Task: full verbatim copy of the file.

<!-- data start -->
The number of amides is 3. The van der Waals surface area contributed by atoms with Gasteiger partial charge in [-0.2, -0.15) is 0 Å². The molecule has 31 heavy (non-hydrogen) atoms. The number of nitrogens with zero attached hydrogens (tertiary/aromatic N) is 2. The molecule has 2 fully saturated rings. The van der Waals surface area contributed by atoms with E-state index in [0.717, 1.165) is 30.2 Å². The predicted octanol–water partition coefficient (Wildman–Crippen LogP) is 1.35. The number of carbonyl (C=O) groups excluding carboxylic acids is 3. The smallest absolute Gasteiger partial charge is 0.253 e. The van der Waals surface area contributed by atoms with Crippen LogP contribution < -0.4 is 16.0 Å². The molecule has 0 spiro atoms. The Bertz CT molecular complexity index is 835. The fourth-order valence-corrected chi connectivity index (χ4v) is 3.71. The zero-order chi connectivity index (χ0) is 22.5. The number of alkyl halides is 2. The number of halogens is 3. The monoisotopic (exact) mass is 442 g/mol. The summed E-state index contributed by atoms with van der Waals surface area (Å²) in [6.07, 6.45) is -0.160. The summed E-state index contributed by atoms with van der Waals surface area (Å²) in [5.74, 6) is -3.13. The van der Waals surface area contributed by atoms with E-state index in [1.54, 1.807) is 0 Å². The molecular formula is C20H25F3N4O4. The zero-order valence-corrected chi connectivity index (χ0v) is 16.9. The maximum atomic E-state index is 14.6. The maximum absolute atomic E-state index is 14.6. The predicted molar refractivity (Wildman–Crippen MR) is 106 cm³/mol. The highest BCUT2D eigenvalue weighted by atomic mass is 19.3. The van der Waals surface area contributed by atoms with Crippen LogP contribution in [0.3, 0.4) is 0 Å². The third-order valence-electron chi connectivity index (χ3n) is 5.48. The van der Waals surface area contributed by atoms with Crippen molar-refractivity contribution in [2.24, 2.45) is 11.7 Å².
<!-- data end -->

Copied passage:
The number of amides is 3. The van der Waals surface area contributed by atoms with Gasteiger partial charge in [-0.2, -0.15) is 0 Å². The molecule has 31 heavy (non-hydrogen) atoms. The number of nitrogens with zero attached hydrogens (tertiary/aromatic N) is 2. The molecule has 2 fully saturated rings. The van der Waals surface area contributed by atoms with E-state index in [0.717, 1.165) is 30.2 Å². The predicted octanol–water partition coefficient (Wildman–Crippen LogP) is 1.35. The number of carbonyl (C=O) groups excluding carboxylic acids is 3. The smallest absolute Gasteiger partial charge is 0.253 e. The van der Waals surface area contributed by atoms with Crippen LogP contribution < -0.4 is 16.0 Å². The molecule has 0 spiro atoms. The Bertz CT molecular complexity index is 835. The fourth-order valence-corrected chi connectivity index (χ4v) is 3.71. The zero-order chi connectivity index (χ0) is 22.5. The number of alkyl halides is 2. The number of halogens is 3. The monoisotopic (exact) mass is 442 g/mol. The summed E-state index contributed by atoms with van der Waals surface area (Å²) in [6.07, 6.45) is -0.160. The summed E-state index contributed by atoms with van der Waals surface area (Å²) in [5.74, 6) is -3.13. The van der Waals surface area contributed by atoms with E-state index in [1.54, 1.807) is 0 Å². The molecular formula is C20H25F3N4O4. The zero-order valence-corrected chi connectivity index (χ0v) is 16.9. The maximum atomic E-state index is 14.6. The maximum absolute atomic E-state index is 14.6. The predicted molar refractivity (Wildman–Crippen MR) is 106 cm³/mol. The highest BCUT2D eigenvalue weighted by atomic mass is 19.3. The van der Waals surface area contributed by atoms with Crippen LogP contribution in [0.3, 0.4) is 0 Å². The third-order valence-electron chi connectivity index (χ3n) is 5.48. The van der Waals surface area contributed by atoms with Crippen molar-refractivity contribution in [2.24, 2.45) is 11.7 Å².